He went up to Oxford University, where he did little work as an undergraduate but still managed to scrape a first after a viva voce interview. Hawking later joked that his examiners had asked him in the interview about his plans. He said he’d stay on at Oxford if he got a second, and go to Cambridge if he got a first. “They gave me a first,” he quipped.

Although he had wanted to do a doctorate under Fred Hoyle, the eminent cosmologist who was working at Cambridge at that time, Hawking had to make do with Dennis Sciama, of whom he had never heard. Hawking later said it turned out to be a lucky break as he would inevitably have had to defend Hoyle’s “steady-state theory” of the universe rather than embrace the concept of the Big Bang – a derogatory term that Hoyle himself had coined to describe a universe that had a definite beginning.

It was around this time, in 1963, that Hawking received the devastating news that he was suffering from motor neurone disease. Towards the end of his undergraduate years, he had noticed that his coordination, which was never brilliant, was getting worse. He could no longer row a sculling boat properly and he fell over several times for no apparent reason.

During the Christmas break of 1962, he tumbled while ice-skating on a lake in St Albans and couldn’t get up again. His mother arranged for him to see a doctor and after several weeks of tests and procedures at St Bartholomew’s Hospital in London, he became aware that something very serious was wrong.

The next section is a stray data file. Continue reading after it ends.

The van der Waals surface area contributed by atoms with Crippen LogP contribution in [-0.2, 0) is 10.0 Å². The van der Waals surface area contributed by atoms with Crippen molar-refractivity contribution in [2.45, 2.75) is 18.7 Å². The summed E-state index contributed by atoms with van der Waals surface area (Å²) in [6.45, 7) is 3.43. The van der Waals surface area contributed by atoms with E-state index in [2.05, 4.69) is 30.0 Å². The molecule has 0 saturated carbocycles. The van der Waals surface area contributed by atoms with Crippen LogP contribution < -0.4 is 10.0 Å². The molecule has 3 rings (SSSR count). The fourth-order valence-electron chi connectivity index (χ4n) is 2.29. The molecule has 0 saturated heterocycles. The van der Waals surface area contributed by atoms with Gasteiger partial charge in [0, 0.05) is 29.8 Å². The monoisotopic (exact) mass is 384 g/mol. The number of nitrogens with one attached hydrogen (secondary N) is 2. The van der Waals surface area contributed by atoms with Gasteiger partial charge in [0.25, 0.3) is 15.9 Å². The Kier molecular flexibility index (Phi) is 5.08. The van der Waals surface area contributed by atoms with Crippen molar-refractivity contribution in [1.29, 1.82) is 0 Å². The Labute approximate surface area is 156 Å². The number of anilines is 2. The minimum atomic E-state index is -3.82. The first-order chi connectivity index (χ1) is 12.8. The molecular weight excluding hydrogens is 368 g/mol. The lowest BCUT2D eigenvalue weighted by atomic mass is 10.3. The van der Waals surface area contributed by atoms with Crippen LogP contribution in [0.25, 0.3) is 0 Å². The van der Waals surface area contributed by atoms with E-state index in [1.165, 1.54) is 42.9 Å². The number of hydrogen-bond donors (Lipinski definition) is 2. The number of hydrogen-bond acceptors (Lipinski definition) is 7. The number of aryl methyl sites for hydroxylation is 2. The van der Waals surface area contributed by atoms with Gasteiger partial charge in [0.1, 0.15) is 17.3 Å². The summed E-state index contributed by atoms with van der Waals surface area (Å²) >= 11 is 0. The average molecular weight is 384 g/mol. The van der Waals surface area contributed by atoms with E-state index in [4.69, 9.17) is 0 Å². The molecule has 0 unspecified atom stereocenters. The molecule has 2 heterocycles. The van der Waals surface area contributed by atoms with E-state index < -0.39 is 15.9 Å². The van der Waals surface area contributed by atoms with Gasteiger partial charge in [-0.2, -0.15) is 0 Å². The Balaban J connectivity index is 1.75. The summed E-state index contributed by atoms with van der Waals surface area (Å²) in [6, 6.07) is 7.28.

“They never actually told me what was wrong, but I guessed enough to know it was pretty bad, so I didn’t want to ask. In fact the doctor who diagnosed me washed his hands of me, and I never saw him again. He felt there was nothing that could be done. In effect, my father became my doctor and it was to him that I turned for advice,” Hawking later recalled on his 70th birthday.

He was only 21, and the thought of dying within a couple of years of a progressive neurological illness filled him with dread. There seemed little point in continuing with his PhD because he was not expected to complete it. Understandably, he fell into depression.

Yet something kept him going. On New Year’s Day 1963, at a party in St Albans, he had met a girl, Jane Wilde, who was then in her gap year before going up to university in London. They became engaged in 1964. There was something to live for, and he realised that to support himself and his new wife he needed a job. His spirits were lifted, aided by the realisation that his condition was progressing more slowly than expected while his PhD research was actually beginning to bear fruit. 

“After my expectations had been reduced to zero, every new day became a bonus and I began to appreciate everything I did have. Where there is life there is hope,” he said. His dreams at the time were about grasping any opportunity that life offered.

Nasa and Stephen Hawking are working on a nano-starship that can travel 1/5th the speed of light

Hawking became immersed in one the biggest issues of cosmology in the early 1960s – whether or not the universe had a beginning. Hoyle’s steady-state universe was already in trouble, but it was effectively killed off by the 1964 discovery of microwave background radiation – the “echo” of the Big Bang that permeates all of space.